I contacted Chase on your behalf. It declined to comment on your case, but contacted you cut you a check for $2,400, the approximate value of the points you lost. (Related: Can I get my 173,116 Chase Ultimate Rewards points refunded?)

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A letter from AARP that explains Chase’s decision

Update: Since many of you have asked about the circumstances surrounding the suspension of Weisberg’s card, I’ve decided to publish a copy of the letter from AARP that explains Chase’s decision:

Your recent e-mail to the Association was forwarded to this office for response. The function of this department is to work as a liaison between our members and our providers. AARP Services, the wholly-owned subsidiary of AARP, is aware of the account closures, but due to federal privacy regulations we do not have access to the details surrounding the closures.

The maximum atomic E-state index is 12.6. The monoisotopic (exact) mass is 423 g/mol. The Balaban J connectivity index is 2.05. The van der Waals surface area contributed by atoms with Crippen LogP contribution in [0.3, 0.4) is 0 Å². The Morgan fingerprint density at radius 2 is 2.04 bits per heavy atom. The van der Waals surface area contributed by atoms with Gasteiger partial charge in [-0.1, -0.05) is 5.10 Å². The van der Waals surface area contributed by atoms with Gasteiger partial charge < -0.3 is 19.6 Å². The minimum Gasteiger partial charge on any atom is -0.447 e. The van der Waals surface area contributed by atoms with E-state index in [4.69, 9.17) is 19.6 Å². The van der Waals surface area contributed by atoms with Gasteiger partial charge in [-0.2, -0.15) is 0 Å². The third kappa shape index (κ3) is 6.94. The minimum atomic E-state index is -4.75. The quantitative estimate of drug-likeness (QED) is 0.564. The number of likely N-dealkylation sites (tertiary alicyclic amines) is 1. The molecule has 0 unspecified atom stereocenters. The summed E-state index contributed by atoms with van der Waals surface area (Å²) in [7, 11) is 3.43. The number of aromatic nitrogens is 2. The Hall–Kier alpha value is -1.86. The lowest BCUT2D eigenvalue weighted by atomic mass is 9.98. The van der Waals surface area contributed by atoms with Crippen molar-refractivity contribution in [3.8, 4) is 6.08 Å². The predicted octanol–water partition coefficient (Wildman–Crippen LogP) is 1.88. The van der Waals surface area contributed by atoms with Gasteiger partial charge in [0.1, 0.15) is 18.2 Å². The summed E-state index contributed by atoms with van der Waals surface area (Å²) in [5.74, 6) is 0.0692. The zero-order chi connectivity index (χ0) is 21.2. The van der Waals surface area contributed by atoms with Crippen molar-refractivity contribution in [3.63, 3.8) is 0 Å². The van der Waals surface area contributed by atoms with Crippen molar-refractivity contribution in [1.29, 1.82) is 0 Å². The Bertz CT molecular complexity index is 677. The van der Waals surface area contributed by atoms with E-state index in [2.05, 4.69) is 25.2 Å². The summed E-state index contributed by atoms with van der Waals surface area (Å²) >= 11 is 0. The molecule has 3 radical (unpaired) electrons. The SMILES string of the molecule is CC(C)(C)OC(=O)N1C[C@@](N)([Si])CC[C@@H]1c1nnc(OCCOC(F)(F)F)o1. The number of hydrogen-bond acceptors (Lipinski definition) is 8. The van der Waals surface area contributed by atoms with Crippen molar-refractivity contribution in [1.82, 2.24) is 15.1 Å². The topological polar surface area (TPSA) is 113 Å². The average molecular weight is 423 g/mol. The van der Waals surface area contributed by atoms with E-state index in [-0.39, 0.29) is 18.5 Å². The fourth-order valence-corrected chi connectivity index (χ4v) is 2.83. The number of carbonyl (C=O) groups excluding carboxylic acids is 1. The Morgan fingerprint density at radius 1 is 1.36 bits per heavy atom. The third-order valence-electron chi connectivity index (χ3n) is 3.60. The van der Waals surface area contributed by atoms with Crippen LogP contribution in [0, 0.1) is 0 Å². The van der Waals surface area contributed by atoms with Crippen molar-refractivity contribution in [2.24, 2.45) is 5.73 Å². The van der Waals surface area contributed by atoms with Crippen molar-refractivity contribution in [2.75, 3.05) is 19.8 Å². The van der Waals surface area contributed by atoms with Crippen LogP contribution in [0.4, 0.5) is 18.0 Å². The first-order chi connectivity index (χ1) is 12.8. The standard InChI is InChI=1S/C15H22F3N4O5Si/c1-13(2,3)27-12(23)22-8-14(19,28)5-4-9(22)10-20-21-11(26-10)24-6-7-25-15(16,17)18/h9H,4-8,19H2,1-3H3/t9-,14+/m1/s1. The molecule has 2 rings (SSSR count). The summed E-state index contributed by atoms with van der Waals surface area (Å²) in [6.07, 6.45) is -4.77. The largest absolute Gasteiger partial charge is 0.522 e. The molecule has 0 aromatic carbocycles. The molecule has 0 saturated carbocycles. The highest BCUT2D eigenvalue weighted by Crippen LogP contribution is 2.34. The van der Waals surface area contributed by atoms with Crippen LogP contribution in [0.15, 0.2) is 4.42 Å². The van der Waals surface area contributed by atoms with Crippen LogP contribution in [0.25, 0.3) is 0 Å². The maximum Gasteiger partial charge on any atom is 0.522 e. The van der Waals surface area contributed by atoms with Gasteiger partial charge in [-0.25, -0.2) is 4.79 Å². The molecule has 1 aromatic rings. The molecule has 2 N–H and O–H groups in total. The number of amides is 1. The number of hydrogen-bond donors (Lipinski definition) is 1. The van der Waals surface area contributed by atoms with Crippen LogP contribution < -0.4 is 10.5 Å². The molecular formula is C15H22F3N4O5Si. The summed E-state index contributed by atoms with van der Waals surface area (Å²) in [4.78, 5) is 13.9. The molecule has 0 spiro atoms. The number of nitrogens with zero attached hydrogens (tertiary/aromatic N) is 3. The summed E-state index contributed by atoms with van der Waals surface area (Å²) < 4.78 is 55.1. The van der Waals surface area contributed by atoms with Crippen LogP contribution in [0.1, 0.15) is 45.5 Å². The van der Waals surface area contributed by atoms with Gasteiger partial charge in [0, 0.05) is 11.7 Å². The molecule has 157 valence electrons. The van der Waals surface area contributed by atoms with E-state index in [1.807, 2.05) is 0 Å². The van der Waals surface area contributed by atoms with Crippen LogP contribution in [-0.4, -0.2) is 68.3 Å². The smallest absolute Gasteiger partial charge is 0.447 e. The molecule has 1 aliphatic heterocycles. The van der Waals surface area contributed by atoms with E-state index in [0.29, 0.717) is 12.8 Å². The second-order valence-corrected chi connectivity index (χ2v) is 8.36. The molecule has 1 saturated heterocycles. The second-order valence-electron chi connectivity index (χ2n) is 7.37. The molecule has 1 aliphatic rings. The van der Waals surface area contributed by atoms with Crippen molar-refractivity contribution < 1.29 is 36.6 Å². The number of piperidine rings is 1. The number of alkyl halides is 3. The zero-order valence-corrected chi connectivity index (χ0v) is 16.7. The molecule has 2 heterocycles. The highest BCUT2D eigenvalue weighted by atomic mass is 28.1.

Chase has informed AARP Services that its closing of these accounts is within the guidelines of the AARP Rewards Program Rules and Regulations and the Card Member Agreement. Chase believes that its action therefore is valid.

These guidelines include but are not limited to the following:

• Ability to Earn and/or Redeem Rewards Earning Restrictions
• Program Restrictions
• Right to Change/Modify/Cancel

If you would like a more detailed explanation of the action taken on your account, please contact: Chase Lending Department at 1- 800-219-0015 These calls will now be routed directly to an advisor that deals with these types of accounts.